2259. EBB to RB
As published in The Brownings’ Correspondence, 12, 159–160.
Tuesday evening [17 March 1846] 
Ah well—we shall see– Only remember that it is not my fault if I throw the double sixes, & if you, on <some sunshiny day, (a day too late to help yourself) stand face to face with a milkwhite unicorn>  – Ah—do not be angry!– It is ungrateful of me to write so—I put a line through it to prove I have a conscience after all. I know that you love me .. & I know it so well that I was reproaching myself severely not long ago, for seeming to love your love more than you– Let me tell you how I proved that, or seemed. For ever so long, you remember, I have been talking finely about giving you up for your good & so on.  Which was sincere as far as the words went—but oh, the hypocrisy of our souls!—of mine, for instance! ‘I would give you up for your good’—but when I pressed upon myself the question whether (if I had the power) I would consent to make you willing to be given up, by throwing away your love into the river, in a ring like Charlemagne’s,  .... why I found directly that I would throw myself there sooner. I could not do it in fact—I shrank from the test. A very pitiful virtue of generosity, is your Ba’s! Still, it is not possible, I think, that she should “love your love more than you”. There must be a mistake in the calculation somewhere—a figure, dropt. It would be too bad for her!.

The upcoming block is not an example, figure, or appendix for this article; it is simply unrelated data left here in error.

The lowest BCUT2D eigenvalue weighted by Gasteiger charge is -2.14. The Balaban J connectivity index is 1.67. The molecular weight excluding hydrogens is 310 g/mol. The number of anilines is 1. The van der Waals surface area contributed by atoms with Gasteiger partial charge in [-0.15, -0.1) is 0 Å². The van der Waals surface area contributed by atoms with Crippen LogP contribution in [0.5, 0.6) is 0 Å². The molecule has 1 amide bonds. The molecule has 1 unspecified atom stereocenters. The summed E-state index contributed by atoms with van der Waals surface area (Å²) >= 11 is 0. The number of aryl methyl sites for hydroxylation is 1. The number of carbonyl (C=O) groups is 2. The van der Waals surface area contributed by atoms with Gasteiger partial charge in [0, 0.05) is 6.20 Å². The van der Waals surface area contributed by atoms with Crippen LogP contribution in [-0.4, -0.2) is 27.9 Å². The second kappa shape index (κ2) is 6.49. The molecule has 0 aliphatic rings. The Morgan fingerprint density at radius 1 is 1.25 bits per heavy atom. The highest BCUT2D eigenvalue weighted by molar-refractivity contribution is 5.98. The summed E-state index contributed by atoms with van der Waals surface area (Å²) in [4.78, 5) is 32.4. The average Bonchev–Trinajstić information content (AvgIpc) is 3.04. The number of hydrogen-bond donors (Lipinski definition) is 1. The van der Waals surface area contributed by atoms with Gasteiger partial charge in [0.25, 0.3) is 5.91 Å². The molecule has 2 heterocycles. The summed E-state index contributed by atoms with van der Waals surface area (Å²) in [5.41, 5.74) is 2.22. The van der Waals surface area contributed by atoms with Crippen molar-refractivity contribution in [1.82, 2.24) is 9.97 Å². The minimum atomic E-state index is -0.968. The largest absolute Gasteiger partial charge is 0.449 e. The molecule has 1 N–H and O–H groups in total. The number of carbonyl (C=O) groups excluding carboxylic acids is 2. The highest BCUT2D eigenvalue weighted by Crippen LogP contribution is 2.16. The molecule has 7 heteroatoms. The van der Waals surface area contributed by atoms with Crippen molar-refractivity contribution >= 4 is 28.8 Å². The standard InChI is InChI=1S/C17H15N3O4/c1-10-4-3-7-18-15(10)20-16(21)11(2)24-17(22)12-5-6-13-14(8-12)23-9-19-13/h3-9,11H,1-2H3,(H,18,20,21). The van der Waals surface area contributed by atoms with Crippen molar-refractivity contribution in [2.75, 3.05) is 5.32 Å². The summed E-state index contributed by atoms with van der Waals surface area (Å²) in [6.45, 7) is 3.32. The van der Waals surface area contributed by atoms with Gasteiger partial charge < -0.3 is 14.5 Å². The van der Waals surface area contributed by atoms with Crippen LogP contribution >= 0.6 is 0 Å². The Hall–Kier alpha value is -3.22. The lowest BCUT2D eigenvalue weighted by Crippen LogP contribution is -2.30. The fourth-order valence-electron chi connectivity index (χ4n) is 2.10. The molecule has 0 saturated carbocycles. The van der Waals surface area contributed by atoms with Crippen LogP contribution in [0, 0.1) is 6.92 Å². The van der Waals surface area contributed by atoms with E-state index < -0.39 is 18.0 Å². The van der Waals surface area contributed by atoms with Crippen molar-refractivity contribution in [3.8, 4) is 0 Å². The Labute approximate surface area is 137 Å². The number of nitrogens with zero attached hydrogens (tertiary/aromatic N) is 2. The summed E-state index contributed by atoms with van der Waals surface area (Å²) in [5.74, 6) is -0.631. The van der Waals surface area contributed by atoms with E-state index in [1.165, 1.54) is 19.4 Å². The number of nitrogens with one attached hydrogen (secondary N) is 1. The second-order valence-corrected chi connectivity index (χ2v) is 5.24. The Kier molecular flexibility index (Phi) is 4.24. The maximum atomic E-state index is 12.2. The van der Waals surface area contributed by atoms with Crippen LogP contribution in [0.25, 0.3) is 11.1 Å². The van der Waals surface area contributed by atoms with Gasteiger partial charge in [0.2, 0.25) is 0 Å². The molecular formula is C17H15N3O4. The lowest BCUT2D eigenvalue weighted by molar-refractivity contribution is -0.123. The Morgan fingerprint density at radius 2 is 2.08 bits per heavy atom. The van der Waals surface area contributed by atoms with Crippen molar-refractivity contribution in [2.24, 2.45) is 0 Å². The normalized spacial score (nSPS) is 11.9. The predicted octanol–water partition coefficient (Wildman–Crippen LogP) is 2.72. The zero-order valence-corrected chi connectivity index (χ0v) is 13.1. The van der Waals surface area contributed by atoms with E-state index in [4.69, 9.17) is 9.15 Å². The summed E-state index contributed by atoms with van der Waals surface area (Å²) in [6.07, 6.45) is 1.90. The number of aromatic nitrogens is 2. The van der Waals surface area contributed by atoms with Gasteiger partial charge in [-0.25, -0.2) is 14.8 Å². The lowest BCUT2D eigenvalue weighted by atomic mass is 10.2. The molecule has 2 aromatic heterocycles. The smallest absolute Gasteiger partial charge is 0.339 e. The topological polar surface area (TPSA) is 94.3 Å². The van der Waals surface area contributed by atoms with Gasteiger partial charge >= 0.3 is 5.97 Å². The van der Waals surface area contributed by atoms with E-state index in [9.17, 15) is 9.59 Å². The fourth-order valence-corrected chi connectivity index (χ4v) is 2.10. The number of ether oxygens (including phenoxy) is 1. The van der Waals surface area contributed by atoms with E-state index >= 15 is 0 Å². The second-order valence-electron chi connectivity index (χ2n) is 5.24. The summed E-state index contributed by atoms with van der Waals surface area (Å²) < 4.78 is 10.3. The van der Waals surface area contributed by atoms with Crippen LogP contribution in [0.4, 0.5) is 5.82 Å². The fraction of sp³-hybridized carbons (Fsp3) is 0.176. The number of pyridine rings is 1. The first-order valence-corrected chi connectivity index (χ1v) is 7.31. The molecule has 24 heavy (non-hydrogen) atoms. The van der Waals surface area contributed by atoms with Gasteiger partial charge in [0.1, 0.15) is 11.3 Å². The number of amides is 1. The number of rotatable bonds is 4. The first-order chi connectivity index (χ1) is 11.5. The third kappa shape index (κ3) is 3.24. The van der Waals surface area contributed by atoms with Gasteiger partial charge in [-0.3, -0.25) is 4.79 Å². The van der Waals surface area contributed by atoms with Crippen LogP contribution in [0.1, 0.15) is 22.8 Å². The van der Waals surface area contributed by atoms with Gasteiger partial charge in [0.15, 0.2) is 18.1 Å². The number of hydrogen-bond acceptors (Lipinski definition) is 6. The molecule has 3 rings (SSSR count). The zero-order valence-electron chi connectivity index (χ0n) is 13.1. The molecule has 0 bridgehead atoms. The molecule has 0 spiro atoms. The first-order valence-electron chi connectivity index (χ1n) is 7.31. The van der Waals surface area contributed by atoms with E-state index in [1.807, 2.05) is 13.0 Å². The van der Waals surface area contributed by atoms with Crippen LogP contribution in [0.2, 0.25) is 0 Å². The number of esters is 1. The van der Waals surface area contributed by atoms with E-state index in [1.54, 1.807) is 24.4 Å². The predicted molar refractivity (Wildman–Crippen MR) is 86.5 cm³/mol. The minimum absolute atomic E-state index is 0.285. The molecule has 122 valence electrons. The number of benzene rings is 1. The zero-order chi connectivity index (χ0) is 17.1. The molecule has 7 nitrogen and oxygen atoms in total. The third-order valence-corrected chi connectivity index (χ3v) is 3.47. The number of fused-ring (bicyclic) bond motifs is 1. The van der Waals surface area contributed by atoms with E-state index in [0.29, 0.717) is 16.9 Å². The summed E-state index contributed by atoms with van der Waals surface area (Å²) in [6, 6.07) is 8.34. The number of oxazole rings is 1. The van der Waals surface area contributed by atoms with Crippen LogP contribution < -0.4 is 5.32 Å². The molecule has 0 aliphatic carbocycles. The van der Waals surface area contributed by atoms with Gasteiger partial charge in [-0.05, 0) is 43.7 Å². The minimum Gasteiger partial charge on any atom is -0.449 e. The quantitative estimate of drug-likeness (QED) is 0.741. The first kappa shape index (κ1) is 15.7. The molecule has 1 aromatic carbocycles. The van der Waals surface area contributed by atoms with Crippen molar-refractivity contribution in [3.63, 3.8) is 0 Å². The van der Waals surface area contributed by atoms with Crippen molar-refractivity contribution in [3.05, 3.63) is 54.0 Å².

Your account of your merchantmen, though with Venice in the distance, will scarcely be attractive to a confirmed invalid, I fear—& yet the steamers will be found expensive beyond his means. The sugar-vessels, which I hear most about, give out an insufferable smell & steam—let us talk of it a little on thursday. On monday I forgot.
For Landor’s ‘Julian’  .. oh no, .. I cannot fancy it to be probable that those Parisians should know anything of Landor, even by a mistake. Do you not suppose that the play is founded (confounded) on Shelley’s poem? .. as the French use materials .. by distraction, into confusion. The ‘urn by the Adriatic’ (which all the French know how to turn upside down) fixes the reference to Shelley—does it not?
Not a word of the head!—what does that mean, I wonder. I have not been down stairs today—the wind is too cold .. but you have walked? .. there was no excuse for you. God bless you, ever dearest– It is my last word till thursday’s first. A fine queen you have, by the way!—a queen Log, whom you had better leave in the bushes!  Witness our hand ..
Address: Robert Browning Esqre / New Cross / Hatcham / Surrey.
Postmark: 10FN10 MR18 1846 D.
Dockets, in RB’s hand: 133.; + Thursday, March 19. / 3¼–5¼ p.m. (53.)
Publication: RB-EBB, pp. 544–545.
Manuscript: Wellesley College.
1. Date provided by postmark.
2. EBB has lightly crossed out the passage in angle brackets. For an explanation of the use of “unicorn” as a symbol for EBB, see letter 2218, note 4.
3. See letter 2191.
4. One of the legends of Charlemagne involves a magic ring, which causes the Emperor to fall in love with whomever is wearing it: man or woman, dead or alive. The resulting farcical situations often end with the ring being thrown into a body of water, near which Charlemagne builds his palace at Aix-la-Chapelle.
5. See note 6 in the preceding letter.
6. Perhaps an allusion to Æsop’s fable of the frogs desiring a king.